Republicans and Devout Christians: Are You Sure Mike Pence – The Bible Said That?

Like Love Haha Wow Sad Angry

( Mike Pence is among a growing list of politicians that have attempted, unsuccessfully, to make the Bible appropriate their political agenda…shame!

Although it is undeniably challenging to bounce back once you hear a mob demanding your hanging, Mike Pence’s GOP presidential debate is a testament to his ability to preach and present an impressive sermon. He used that sermon to leverage various tried-and-tested strategies with the objective of presenting his perspective as actual facts.

Less than an hour after the debate began, the issue of abortion was brought up. The question that arose is whether a federal ban will be supported by the Republicans in the aftermath of the overturning of Roe v. Wade. Nikki Haley and Ron DeSantis responded in intriguing ways when the fact was presented that the 60 votes required is not being met by Republicans, although it is necessary to support a ban in the Senate. When Pence was presented with the same question, solemnity consumed the room. He undertook a religious tone while reminding DeSantis that he was not new to this entire topic.

Pence explained that he opened the Book once he gave his life to Jesus Christ. As he said that, the capitalization of the words became apparent.  He explained that his definitive opposition to abortion emerged from a specific text. He read the text out aloud: “Before I formed you in the womb, I knew you, and see, I set before you life and death, blessings and curses. Now choose life.” It may be mentioned that it is best to capitalize the last two words as well, so you do not confuse it with the commonly seen bumper sticker.

Pence concluded that he was immediately certain that this had to be his cause. The anecdote was certainly impressive. It was phrased in a manner that emphasized the origin of his pro-life beliefs to all of the staunch Christians, while also skillfully preventing arguments that may operate against his stance on a political level.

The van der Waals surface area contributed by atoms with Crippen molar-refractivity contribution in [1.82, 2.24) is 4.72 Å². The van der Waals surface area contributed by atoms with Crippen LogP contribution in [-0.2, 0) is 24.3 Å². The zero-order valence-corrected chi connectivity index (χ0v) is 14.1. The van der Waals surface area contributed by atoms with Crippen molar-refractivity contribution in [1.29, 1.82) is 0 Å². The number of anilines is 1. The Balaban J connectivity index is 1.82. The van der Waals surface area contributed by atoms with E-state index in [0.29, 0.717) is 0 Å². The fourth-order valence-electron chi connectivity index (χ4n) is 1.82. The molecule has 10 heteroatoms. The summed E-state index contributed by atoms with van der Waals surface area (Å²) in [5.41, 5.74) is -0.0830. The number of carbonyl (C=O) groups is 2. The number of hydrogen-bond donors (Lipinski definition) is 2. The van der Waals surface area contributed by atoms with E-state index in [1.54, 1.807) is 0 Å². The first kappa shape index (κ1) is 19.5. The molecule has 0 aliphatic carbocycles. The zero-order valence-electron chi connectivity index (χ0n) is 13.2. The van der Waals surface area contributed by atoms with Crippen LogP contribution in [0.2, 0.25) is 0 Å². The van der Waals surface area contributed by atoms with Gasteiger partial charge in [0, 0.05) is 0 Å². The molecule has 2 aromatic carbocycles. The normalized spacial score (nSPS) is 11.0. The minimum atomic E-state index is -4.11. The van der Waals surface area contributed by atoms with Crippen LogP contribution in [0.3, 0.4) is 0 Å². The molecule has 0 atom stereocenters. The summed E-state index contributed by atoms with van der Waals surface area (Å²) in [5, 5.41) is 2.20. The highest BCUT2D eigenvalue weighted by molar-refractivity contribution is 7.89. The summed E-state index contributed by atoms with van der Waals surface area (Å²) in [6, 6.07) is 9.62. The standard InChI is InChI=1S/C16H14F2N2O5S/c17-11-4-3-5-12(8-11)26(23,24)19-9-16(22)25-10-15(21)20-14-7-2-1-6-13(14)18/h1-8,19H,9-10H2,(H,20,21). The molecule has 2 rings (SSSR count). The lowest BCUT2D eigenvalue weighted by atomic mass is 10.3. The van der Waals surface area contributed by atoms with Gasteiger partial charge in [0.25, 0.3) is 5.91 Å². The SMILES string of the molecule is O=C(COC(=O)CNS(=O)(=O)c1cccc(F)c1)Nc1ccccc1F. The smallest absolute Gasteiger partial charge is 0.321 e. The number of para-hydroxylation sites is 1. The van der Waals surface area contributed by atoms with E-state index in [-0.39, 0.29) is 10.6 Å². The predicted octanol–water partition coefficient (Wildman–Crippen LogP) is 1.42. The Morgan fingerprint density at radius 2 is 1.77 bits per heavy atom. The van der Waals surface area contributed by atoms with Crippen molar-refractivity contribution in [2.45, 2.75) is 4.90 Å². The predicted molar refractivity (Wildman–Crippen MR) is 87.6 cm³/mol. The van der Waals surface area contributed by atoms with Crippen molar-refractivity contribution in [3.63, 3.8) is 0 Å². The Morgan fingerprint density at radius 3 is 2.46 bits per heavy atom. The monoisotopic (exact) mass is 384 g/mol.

However, what’s interesting to note is that the former vice president had to leap quite a bit in order to arrive at this perspective. In fact, the aforementioned para may be considered an expert rendition of evangelical biblical interpretation, without sidestepping all of the careless ideals and inaccurate claims to authority common to this practice.

What is crucial to understand in the first place is that two Biblical verses are presented by Pence here and they emerge from two distinct books, each with a multitude of pages and a gap of many centuries between their publication. As such, the outcome was a Frankenstein quote. The cut-and-paste of two different chunks of text emerging from Jeremiah 1:5 to Deuteronomy 30:19 was glossed over with a casual “and see.” In the first passage, God is essentially informing Jeremiah of his prophetic role for the Jerusalem populace, while disclosing God’s plans for him. On the other hand, the second part was taken from a speech by Moses, before the entrance of Israeli people into Canaan – the promised land. Thus, given this context, adhering to God’s commandments is associated with choosing life, while idolatry and death are equated.

Pence has previously used Jeremiah 1:5 in another setting to substantiate his stance on abortion. In fact, it was employed by him in his 2016 vice presidential debate where he faced Tim Kaine. However, in this context, his patchwork quote was meant to be presented as one singular verse. That is certainly erroneous, but there’s more.

He also seemed to have neglected to provide the contextual basis of each of the two verses. Hermeneutics labels this as proof texting, which is a technique wherein an individual begins with a specific notion, which they use to work backward with the objective of finding a relevant biblical passage substantiating such a claim. By ignoring key context, the process of identifying a biblical quote relevant to your belief becomes quite simple. However, introducing historical and literary context may decrease the persuasiveness of these proof texts. This becomes evident when we look at Pence’s stance and his use of Jeremiah and Deuteronomy. Analyzing these texts demonstrates that they are completely unrelated to the discourse of abortion. However, they are capable of contributing to the anti-choice discourse, which is evident from Pence’s use of the Jeremiah passage. However, with a little bit of analysis, it becomes apparent that they do not actually add to a political agenda in a straightforward manner.